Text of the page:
Kim Stanley Robinson
Blue Mars (1996)
Winner of the 1997 Hugo Award for Best Novel.
Reviewed: 1998-03-14

This concluding volume confirms the standing of Kim Stanley Robinson's Mars trilogy in the top tier of science fiction. A tour de force, a veritable monument, this tale of terraforming and colonization will be a landmark for years to come. Besides, it is probably the best story told about a revolution since Robert A. Heinlein's The Moon Is a Harsh Mistress. There will in all likelihood not be a more definitive work of fiction about Mars until we have actually been there. With his incredibly meticulous world building, Robinson transports the reader to the Red Planet. We walk the Martian surface, we see the dark purple skies, and in this third book we also breath the new air and sail the new seas.

Blue Mars is not so much a grand finale as a direct continuation of the previous books. An unprecedented future history, mostly written from the point of view of individuals who in the tiny slice of their immediate surroundings experience only a minute fraction of historical events, drawn along in a maelstrom beyond their comprehension or power to change, their understanding limited by word-of-mouth, public media coverage, the full scope only revealed in later analyses by historians. This sharp realism, and that's just what it is (consider the way you experienced history in your own time, such as the fall of the Soviet Union), is in stark contrast to the typical hero-bound stories inundating much of SF, where the protagonists are absurdly central to all events.

Robinson chronicles humanity's expansion into the solar system and beyond. Set on the vast canvas of a new world, the bulk of the trilogy is taken up by snippets from the life of individuals, in particular from the long lives of the First Hundred, their choices, their relations, their growing estrangement from the present. One of the little surprises is Robinson's unexpected understanding how legends come about. His creation of the Little Red People is as marvelous as the story of Hiroko.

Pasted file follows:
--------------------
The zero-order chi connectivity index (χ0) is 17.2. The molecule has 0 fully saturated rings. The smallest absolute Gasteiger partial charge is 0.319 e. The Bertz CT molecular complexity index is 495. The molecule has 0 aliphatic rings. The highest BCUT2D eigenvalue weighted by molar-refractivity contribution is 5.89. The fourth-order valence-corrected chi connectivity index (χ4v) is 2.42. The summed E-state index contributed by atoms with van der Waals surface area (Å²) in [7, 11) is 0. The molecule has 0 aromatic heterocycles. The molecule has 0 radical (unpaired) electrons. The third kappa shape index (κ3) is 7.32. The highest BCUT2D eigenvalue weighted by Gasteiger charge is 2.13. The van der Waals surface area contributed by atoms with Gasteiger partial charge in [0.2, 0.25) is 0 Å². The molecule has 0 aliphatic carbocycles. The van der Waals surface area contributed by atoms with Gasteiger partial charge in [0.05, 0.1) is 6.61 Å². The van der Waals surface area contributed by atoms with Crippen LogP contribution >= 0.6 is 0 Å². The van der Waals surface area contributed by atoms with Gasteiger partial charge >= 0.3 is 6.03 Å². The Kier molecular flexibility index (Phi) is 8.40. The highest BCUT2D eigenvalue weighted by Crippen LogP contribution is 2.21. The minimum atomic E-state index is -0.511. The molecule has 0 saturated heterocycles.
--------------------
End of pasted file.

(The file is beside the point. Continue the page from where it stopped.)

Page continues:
And just like the previous books, Blue Mars is a travelog, this time treating us also to a journey to Terra and to the outer planets. It is a long book, and a long trilogy, sometimes it feels like it might not end, but I found it never boring. No doubt, the book will become dated. Robinson presents too much currently hot new science and scientific speculation as the state of the art in the 22nd and 23rd century. There is a marked lack of technical progress that would change the human fundamentals too much, and the time scale of the terraforming process is severely fudged, maybe by two orders of magnitude. None of this diminishes this work, though.

Including politics beyond a clearcut good-bad scheme is difficult even in a SF novel, as any direction the author may take is likely to alienate some readers. Appropriate for the theme of the trilogy, Robinson depicts people's long struggle for utopia. Now that you have won the revolution, how do you build a new world? It is easy to unite people against something, but next to impossible to unite them for something.

In his depiction of Mars's socio-political development Robinson goes for a kind of low-key democratic socialism. Of course not everybody will agree with this, but it is close enough to the political mainstream not to offend a majority of readers. It certainly beats by a wide margin the all too often found portrayal of a future with no change at all.

Home Page | Review Index | Latest Reviews

Generated: 2006-04-26

Christian "naddy" Weisgerber <>